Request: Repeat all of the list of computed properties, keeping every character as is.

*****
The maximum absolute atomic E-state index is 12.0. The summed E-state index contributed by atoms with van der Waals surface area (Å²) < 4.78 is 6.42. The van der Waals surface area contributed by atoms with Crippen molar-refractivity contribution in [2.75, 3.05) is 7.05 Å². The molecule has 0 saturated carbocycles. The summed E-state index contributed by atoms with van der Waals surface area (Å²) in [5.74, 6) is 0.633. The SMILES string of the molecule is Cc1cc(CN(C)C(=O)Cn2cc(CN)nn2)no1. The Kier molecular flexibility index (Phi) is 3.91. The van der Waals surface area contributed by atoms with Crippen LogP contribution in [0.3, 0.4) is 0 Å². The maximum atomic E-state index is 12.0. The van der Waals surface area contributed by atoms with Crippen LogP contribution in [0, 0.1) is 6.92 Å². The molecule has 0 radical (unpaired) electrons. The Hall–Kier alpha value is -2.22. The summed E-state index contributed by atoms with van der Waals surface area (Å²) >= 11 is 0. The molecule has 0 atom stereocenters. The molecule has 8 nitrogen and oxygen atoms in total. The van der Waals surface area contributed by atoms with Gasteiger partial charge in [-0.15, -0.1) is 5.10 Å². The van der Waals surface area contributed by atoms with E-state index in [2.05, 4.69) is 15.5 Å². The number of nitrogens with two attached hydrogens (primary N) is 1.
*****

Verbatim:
The maximum absolute atomic E-state index is 12.0. The summed E-state index contributed by atoms with van der Waals surface area (Å²) < 4.78 is 6.42. The van der Waals surface area contributed by atoms with Crippen molar-refractivity contribution in [2.75, 3.05) is 7.05 Å². The molecule has 0 saturated carbocycles. The summed E-state index contributed by atoms with van der Waals surface area (Å²) in [5.74, 6) is 0.633. The SMILES string of the molecule is Cc1cc(CN(C)C(=O)Cn2cc(CN)nn2)no1. The Kier molecular flexibility index (Phi) is 3.91. The van der Waals surface area contributed by atoms with Crippen LogP contribution in [0.3, 0.4) is 0 Å². The maximum atomic E-state index is 12.0. The van der Waals surface area contributed by atoms with Crippen LogP contribution in [0, 0.1) is 6.92 Å². The molecule has 0 radical (unpaired) electrons. The Hall–Kier alpha value is -2.22. The summed E-state index contributed by atoms with van der Waals surface area (Å²) >= 11 is 0. The molecule has 0 atom stereocenters. The molecule has 8 nitrogen and oxygen atoms in total. The van der Waals surface area contributed by atoms with Gasteiger partial charge in [-0.15, -0.1) is 5.10 Å². The van der Waals surface area contributed by atoms with E-state index in [2.05, 4.69) is 15.5 Å². The number of nitrogens with two attached hydrogens (primary N) is 1.